What's important for dietitians to note is that a patient's outward appearance can be deceiving. A patient who appears "overnourished" on a quick visual examination or falls into the obese BMI category may seem to be at lower risk of malnutrition than a slim person. However, the overweight patient may be at high risk of malnutrition, even though they seem to have excess nutritional stores. In fact, several studies have demonstrated that obesity itself may be a risk factor for more severe malnutrition.2,26-29 In other words, an overweight or obese patient who loses weight unintentionally during cancer treatment may have a higher risk of malnutrition-related poor outcomes compared with a normal-weight patient who loses weight. Data show that regardless of BMI, weight loss, low muscle mass index, and loss of lean body mass all predict poorer survival.2 Obesity offers no protection against malnutrition, and for this reason, it's vitally important to screen every patient for malnutrition and assess each person's current nutrition status. Without a proper malnutrition screening tool in place, individual practitioners' biases and prejudices regarding what malnutrition looks like can hinder timely and appropriate delivery of nutrition care to the oncology population.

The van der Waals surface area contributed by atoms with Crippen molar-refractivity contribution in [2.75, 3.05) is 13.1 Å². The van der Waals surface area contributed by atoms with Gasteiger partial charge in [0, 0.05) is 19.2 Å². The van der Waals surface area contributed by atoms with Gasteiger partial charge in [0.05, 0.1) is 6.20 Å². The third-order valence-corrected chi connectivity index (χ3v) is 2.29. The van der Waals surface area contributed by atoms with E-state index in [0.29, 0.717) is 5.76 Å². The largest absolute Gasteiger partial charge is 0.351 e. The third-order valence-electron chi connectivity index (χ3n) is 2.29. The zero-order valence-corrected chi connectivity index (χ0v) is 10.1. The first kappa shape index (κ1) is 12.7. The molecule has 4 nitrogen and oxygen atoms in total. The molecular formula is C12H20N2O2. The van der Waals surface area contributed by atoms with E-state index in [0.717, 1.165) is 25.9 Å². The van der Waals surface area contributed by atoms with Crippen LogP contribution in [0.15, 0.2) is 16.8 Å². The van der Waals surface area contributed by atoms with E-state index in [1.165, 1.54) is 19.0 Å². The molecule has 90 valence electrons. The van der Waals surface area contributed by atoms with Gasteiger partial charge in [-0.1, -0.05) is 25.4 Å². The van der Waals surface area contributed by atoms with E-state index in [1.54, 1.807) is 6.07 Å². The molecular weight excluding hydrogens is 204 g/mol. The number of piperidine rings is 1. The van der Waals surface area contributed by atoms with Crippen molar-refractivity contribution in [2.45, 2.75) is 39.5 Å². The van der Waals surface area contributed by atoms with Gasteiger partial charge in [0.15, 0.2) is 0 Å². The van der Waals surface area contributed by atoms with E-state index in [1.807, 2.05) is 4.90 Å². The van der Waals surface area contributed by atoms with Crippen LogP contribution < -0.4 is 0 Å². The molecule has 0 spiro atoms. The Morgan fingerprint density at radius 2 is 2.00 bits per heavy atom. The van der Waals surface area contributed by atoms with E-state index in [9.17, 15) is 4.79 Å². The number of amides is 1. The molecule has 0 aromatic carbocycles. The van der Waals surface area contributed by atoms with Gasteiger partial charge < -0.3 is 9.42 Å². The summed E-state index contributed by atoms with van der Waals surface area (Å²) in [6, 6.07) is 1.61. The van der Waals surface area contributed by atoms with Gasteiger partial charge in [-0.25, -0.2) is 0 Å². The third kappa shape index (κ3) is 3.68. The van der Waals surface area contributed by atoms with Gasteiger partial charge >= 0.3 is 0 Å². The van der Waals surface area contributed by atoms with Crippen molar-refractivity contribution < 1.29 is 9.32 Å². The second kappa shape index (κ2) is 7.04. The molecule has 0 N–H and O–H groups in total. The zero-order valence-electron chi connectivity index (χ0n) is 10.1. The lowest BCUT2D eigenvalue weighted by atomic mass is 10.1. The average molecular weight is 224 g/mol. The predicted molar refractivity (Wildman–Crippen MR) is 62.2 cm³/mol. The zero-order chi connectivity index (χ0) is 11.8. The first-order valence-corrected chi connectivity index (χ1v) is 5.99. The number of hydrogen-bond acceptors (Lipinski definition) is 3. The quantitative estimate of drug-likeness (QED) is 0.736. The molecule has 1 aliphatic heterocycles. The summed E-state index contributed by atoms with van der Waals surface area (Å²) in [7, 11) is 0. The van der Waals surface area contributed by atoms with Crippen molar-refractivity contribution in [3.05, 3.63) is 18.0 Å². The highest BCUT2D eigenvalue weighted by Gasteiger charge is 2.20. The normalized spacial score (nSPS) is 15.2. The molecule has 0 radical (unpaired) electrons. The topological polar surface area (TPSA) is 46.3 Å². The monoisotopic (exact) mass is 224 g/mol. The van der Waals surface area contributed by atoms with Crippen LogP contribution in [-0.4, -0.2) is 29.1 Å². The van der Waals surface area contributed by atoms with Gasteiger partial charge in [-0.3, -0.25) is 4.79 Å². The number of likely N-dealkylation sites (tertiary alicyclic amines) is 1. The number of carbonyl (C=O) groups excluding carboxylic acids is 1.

Some patient populations, including individuals with head and neck, gastric, esophageal, advanced ovarian, small bowel, and pancreatic cancers, are likely to need more intensive nutrition intervention. This may include enteral nutrition support, enzyme replacement therapy, or total parenteral nutrition. In these cases, early intervention, and even prophylactic placement of feeding tubes may be considered. A detailed discussion of each of these modalities is beyond the scope of this article; however, RDs should be aware of these options and be ready to pursue them should the patient's nutrition status require them.